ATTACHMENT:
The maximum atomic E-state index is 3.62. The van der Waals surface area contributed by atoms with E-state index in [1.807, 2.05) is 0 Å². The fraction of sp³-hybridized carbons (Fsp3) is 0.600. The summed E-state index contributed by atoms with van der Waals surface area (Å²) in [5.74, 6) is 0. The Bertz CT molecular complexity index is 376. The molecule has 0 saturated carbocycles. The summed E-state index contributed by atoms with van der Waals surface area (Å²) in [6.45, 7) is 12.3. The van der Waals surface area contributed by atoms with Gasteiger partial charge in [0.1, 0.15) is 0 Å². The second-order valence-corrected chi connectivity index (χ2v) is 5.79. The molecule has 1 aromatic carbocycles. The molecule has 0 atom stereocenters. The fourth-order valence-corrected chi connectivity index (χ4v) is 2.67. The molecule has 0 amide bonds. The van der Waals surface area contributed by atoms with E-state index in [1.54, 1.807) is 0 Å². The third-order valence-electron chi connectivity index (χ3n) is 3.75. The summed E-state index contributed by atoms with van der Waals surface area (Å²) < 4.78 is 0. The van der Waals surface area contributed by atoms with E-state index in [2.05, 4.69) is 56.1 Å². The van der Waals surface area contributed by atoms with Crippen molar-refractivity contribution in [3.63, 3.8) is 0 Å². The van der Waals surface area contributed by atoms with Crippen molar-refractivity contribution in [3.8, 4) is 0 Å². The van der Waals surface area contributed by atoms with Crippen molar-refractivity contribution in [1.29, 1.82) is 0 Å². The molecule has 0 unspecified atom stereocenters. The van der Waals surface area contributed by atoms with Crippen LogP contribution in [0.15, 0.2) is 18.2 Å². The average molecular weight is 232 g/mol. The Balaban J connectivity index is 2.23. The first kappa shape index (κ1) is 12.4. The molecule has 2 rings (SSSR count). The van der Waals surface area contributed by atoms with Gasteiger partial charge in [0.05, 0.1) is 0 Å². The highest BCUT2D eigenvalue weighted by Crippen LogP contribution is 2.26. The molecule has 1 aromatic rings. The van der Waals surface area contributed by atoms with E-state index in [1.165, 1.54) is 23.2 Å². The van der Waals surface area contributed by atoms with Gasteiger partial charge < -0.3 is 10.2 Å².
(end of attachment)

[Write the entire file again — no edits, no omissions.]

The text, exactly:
The maximum atomic E-state index is 3.62. The van der Waals surface area contributed by atoms with E-state index in [1.807, 2.05) is 0 Å². The fraction of sp³-hybridized carbons (Fsp3) is 0.600. The summed E-state index contributed by atoms with van der Waals surface area (Å²) in [5.74, 6) is 0. The Bertz CT molecular complexity index is 376. The molecule has 0 saturated carbocycles. The summed E-state index contributed by atoms with van der Waals surface area (Å²) in [6.45, 7) is 12.3. The van der Waals surface area contributed by atoms with Gasteiger partial charge in [0.1, 0.15) is 0 Å². The second-order valence-corrected chi connectivity index (χ2v) is 5.79. The molecule has 1 aromatic carbocycles. The molecule has 0 atom stereocenters. The fourth-order valence-corrected chi connectivity index (χ4v) is 2.67. The molecule has 0 amide bonds. The van der Waals surface area contributed by atoms with E-state index in [1.54, 1.807) is 0 Å². The third-order valence-electron chi connectivity index (χ3n) is 3.75. The summed E-state index contributed by atoms with van der Waals surface area (Å²) < 4.78 is 0. The van der Waals surface area contributed by atoms with E-state index in [2.05, 4.69) is 56.1 Å². The van der Waals surface area contributed by atoms with Crippen molar-refractivity contribution in [3.63, 3.8) is 0 Å². The van der Waals surface area contributed by atoms with Crippen molar-refractivity contribution in [3.8, 4) is 0 Å². The van der Waals surface area contributed by atoms with Crippen molar-refractivity contribution in [1.29, 1.82) is 0 Å². The molecule has 0 unspecified atom stereocenters. The van der Waals surface area contributed by atoms with Crippen LogP contribution in [0.15, 0.2) is 18.2 Å². The average molecular weight is 232 g/mol. The Balaban J connectivity index is 2.23. The first kappa shape index (κ1) is 12.4. The molecule has 2 rings (SSSR count). The van der Waals surface area contributed by atoms with Gasteiger partial charge in [0.05, 0.1) is 0 Å². The highest BCUT2D eigenvalue weighted by Crippen LogP contribution is 2.26. The molecule has 1 aromatic rings. The van der Waals surface area contributed by atoms with E-state index in [1.165, 1.54) is 23.2 Å². The van der Waals surface area contributed by atoms with Gasteiger partial charge < -0.3 is 10.2 Å².